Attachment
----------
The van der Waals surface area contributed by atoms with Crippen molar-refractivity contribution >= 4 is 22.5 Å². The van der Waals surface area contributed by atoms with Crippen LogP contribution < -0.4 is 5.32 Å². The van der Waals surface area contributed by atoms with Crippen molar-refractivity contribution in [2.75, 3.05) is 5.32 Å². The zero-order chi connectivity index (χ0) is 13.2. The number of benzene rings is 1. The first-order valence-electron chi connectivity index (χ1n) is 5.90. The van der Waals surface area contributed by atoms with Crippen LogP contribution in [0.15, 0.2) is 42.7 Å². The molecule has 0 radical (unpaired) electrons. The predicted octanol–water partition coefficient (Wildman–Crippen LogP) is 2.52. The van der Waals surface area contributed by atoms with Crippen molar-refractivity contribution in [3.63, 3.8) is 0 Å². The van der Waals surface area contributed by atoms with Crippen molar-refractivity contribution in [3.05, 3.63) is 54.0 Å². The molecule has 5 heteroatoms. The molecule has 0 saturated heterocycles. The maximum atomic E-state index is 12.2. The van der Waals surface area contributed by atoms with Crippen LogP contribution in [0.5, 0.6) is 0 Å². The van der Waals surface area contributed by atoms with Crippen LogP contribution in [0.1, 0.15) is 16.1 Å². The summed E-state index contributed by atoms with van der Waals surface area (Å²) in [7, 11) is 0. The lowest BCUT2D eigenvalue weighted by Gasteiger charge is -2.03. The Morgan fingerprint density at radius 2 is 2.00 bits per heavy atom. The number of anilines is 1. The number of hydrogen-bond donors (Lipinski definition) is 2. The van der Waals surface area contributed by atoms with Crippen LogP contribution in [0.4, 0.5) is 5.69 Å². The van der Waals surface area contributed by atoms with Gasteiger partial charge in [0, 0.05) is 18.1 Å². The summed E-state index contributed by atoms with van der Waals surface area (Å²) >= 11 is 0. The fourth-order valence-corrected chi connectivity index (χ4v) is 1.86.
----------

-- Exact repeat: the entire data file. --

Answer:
The van der Waals surface area contributed by atoms with Crippen molar-refractivity contribution >= 4 is 22.5 Å². The van der Waals surface area contributed by atoms with Crippen LogP contribution < -0.4 is 5.32 Å². The van der Waals surface area contributed by atoms with Crippen molar-refractivity contribution in [2.75, 3.05) is 5.32 Å². The zero-order chi connectivity index (χ0) is 13.2. The number of benzene rings is 1. The first-order valence-electron chi connectivity index (χ1n) is 5.90. The van der Waals surface area contributed by atoms with Crippen LogP contribution in [0.15, 0.2) is 42.7 Å². The molecule has 0 radical (unpaired) electrons. The predicted octanol–water partition coefficient (Wildman–Crippen LogP) is 2.52. The van der Waals surface area contributed by atoms with Crippen molar-refractivity contribution in [3.63, 3.8) is 0 Å². The van der Waals surface area contributed by atoms with Crippen molar-refractivity contribution in [3.05, 3.63) is 54.0 Å². The molecule has 5 heteroatoms. The molecule has 0 saturated heterocycles. The maximum atomic E-state index is 12.2. The van der Waals surface area contributed by atoms with Crippen LogP contribution in [0.5, 0.6) is 0 Å². The van der Waals surface area contributed by atoms with Crippen LogP contribution in [0.1, 0.15) is 16.1 Å². The summed E-state index contributed by atoms with van der Waals surface area (Å²) in [7, 11) is 0. The lowest BCUT2D eigenvalue weighted by Gasteiger charge is -2.03. The Morgan fingerprint density at radius 2 is 2.00 bits per heavy atom. The number of anilines is 1. The number of hydrogen-bond donors (Lipinski definition) is 2. The van der Waals surface area contributed by atoms with Crippen LogP contribution in [0.4, 0.5) is 5.69 Å². The van der Waals surface area contributed by atoms with Gasteiger partial charge in [0, 0.05) is 18.1 Å². The summed E-state index contributed by atoms with van der Waals surface area (Å²) >= 11 is 0. The fourth-order valence-corrected chi connectivity index (χ4v) is 1.86.